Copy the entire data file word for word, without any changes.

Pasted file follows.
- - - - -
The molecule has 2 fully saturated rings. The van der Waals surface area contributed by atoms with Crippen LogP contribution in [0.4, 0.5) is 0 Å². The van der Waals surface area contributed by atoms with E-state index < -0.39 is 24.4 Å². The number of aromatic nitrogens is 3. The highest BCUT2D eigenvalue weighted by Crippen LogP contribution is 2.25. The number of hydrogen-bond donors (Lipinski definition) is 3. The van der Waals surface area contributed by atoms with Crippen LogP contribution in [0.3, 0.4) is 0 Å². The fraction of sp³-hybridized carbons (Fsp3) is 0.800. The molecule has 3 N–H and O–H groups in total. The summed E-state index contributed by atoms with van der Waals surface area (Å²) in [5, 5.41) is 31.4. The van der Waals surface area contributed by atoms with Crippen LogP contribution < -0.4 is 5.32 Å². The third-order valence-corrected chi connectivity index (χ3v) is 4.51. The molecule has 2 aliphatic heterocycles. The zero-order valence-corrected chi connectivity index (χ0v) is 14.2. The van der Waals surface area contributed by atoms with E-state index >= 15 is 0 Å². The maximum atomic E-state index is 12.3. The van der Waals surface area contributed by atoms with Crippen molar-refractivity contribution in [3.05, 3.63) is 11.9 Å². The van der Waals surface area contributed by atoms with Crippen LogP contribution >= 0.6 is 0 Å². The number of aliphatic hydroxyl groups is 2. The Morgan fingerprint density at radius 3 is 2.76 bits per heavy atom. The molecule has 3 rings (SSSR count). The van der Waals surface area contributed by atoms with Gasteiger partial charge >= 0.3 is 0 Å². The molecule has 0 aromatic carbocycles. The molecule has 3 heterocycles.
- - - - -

The molecule has 2 fully saturated rings. The van der Waals surface area contributed by atoms with Crippen LogP contribution in [0.4, 0.5) is 0 Å². The van der Waals surface area contributed by atoms with E-state index < -0.39 is 24.4 Å². The number of aromatic nitrogens is 3. The highest BCUT2D eigenvalue weighted by Crippen LogP contribution is 2.25. The number of hydrogen-bond donors (Lipinski definition) is 3. The van der Waals surface area contributed by atoms with Crippen LogP contribution in [0.3, 0.4) is 0 Å². The fraction of sp³-hybridized carbons (Fsp3) is 0.800. The molecule has 3 N–H and O–H groups in total. The summed E-state index contributed by atoms with van der Waals surface area (Å²) in [5, 5.41) is 31.4. The van der Waals surface area contributed by atoms with Crippen LogP contribution < -0.4 is 5.32 Å². The third-order valence-corrected chi connectivity index (χ3v) is 4.51. The molecule has 2 aliphatic heterocycles. The zero-order valence-corrected chi connectivity index (χ0v) is 14.2. The van der Waals surface area contributed by atoms with E-state index >= 15 is 0 Å². The maximum atomic E-state index is 12.3. The van der Waals surface area contributed by atoms with Crippen molar-refractivity contribution in [3.05, 3.63) is 11.9 Å². The van der Waals surface area contributed by atoms with Crippen LogP contribution >= 0.6 is 0 Å². The number of aliphatic hydroxyl groups is 2. The Morgan fingerprint density at radius 3 is 2.76 bits per heavy atom. The molecule has 3 rings (SSSR count). The van der Waals surface area contributed by atoms with Gasteiger partial charge >= 0.3 is 0 Å². The molecule has 0 aromatic carbocycles. The molecule has 3 heterocycles.